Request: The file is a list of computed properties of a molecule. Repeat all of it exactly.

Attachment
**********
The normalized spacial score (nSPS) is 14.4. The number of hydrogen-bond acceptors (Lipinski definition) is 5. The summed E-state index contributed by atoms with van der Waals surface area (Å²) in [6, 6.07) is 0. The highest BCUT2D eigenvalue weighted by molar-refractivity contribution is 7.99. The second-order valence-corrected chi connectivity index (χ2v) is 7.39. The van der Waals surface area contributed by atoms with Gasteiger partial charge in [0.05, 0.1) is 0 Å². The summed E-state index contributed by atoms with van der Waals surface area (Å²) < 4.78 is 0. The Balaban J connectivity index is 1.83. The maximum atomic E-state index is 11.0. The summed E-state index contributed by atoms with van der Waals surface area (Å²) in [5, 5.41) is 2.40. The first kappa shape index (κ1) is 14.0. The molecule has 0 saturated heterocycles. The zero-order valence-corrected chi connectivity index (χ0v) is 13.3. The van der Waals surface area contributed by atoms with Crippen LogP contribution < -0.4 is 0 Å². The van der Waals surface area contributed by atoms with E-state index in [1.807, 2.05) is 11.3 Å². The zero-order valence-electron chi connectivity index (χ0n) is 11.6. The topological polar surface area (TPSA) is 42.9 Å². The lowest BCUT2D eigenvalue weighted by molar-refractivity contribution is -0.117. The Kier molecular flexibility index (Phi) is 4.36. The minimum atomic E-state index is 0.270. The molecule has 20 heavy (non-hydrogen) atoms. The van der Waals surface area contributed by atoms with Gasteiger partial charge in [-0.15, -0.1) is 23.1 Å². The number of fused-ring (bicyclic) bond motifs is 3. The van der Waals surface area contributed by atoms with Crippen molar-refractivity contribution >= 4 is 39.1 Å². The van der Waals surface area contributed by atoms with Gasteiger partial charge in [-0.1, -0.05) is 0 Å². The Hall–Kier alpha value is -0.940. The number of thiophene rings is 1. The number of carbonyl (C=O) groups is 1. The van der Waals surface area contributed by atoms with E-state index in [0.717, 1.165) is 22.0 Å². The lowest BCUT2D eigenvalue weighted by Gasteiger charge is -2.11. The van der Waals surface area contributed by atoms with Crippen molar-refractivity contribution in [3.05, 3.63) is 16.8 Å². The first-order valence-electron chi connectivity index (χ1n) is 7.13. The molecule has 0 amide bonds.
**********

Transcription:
The normalized spacial score (nSPS) is 14.4. The number of hydrogen-bond acceptors (Lipinski definition) is 5. The summed E-state index contributed by atoms with van der Waals surface area (Å²) in [6, 6.07) is 0. The highest BCUT2D eigenvalue weighted by molar-refractivity contribution is 7.99. The second-order valence-corrected chi connectivity index (χ2v) is 7.39. The van der Waals surface area contributed by atoms with Gasteiger partial charge in [0.05, 0.1) is 0 Å². The summed E-state index contributed by atoms with van der Waals surface area (Å²) < 4.78 is 0. The Balaban J connectivity index is 1.83. The maximum atomic E-state index is 11.0. The summed E-state index contributed by atoms with van der Waals surface area (Å²) in [5, 5.41) is 2.40. The first kappa shape index (κ1) is 14.0. The molecule has 0 saturated heterocycles. The zero-order valence-corrected chi connectivity index (χ0v) is 13.3. The van der Waals surface area contributed by atoms with Crippen LogP contribution < -0.4 is 0 Å². The van der Waals surface area contributed by atoms with E-state index in [1.807, 2.05) is 11.3 Å². The zero-order valence-electron chi connectivity index (χ0n) is 11.6. The topological polar surface area (TPSA) is 42.9 Å². The lowest BCUT2D eigenvalue weighted by molar-refractivity contribution is -0.117. The Kier molecular flexibility index (Phi) is 4.36. The minimum atomic E-state index is 0.270. The molecule has 20 heavy (non-hydrogen) atoms. The van der Waals surface area contributed by atoms with Gasteiger partial charge in [-0.15, -0.1) is 23.1 Å². The number of fused-ring (bicyclic) bond motifs is 3. The van der Waals surface area contributed by atoms with Crippen molar-refractivity contribution >= 4 is 39.1 Å². The van der Waals surface area contributed by atoms with Gasteiger partial charge in [-0.1, -0.05) is 0 Å². The Hall–Kier alpha value is -0.940. The number of thiophene rings is 1. The number of carbonyl (C=O) groups is 1. The van der Waals surface area contributed by atoms with E-state index in [0.717, 1.165) is 22.0 Å². The lowest BCUT2D eigenvalue weighted by Gasteiger charge is -2.11. The van der Waals surface area contributed by atoms with Crippen molar-refractivity contribution in [3.05, 3.63) is 16.8 Å². The first-order valence-electron chi connectivity index (χ1n) is 7.13. The molecule has 0 amide bonds.